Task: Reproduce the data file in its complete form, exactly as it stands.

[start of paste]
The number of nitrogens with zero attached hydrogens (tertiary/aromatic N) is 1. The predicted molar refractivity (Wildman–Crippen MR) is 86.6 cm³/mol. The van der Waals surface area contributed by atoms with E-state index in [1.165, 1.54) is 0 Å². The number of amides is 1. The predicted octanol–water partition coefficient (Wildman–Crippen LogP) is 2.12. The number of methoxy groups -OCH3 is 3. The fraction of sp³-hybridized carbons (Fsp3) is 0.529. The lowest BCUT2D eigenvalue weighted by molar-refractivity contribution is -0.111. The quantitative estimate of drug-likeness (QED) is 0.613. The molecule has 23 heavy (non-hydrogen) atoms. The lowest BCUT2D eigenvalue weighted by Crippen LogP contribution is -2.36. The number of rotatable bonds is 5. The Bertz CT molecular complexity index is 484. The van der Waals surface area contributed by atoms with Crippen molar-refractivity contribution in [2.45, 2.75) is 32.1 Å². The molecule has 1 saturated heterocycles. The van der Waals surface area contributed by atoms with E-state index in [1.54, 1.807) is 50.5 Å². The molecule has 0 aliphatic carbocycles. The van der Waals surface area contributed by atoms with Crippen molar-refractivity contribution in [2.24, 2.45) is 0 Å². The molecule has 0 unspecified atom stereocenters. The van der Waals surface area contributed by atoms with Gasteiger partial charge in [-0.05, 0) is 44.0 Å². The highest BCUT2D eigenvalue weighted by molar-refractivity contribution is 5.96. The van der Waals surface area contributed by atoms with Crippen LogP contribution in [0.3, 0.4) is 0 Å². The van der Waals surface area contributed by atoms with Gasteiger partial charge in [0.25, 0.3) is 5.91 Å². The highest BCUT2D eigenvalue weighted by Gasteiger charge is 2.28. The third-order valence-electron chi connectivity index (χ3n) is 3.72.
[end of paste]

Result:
The number of nitrogens with zero attached hydrogens (tertiary/aromatic N) is 1. The predicted molar refractivity (Wildman–Crippen MR) is 86.6 cm³/mol. The van der Waals surface area contributed by atoms with E-state index in [1.165, 1.54) is 0 Å². The number of amides is 1. The predicted octanol–water partition coefficient (Wildman–Crippen LogP) is 2.12. The number of methoxy groups -OCH3 is 3. The fraction of sp³-hybridized carbons (Fsp3) is 0.529. The lowest BCUT2D eigenvalue weighted by molar-refractivity contribution is -0.111. The quantitative estimate of drug-likeness (QED) is 0.613. The molecule has 23 heavy (non-hydrogen) atoms. The lowest BCUT2D eigenvalue weighted by Crippen LogP contribution is -2.36. The number of rotatable bonds is 5. The Bertz CT molecular complexity index is 484. The van der Waals surface area contributed by atoms with Crippen molar-refractivity contribution in [2.45, 2.75) is 32.1 Å². The molecule has 1 saturated heterocycles. The van der Waals surface area contributed by atoms with E-state index in [1.54, 1.807) is 50.5 Å². The molecule has 0 aliphatic carbocycles. The van der Waals surface area contributed by atoms with Crippen molar-refractivity contribution in [2.24, 2.45) is 0 Å². The molecule has 0 unspecified atom stereocenters. The van der Waals surface area contributed by atoms with Gasteiger partial charge in [-0.05, 0) is 44.0 Å². The highest BCUT2D eigenvalue weighted by molar-refractivity contribution is 5.96. The van der Waals surface area contributed by atoms with Crippen LogP contribution in [0.3, 0.4) is 0 Å². The van der Waals surface area contributed by atoms with Gasteiger partial charge in [0.25, 0.3) is 5.91 Å². The highest BCUT2D eigenvalue weighted by Gasteiger charge is 2.28. The third-order valence-electron chi connectivity index (χ3n) is 3.72.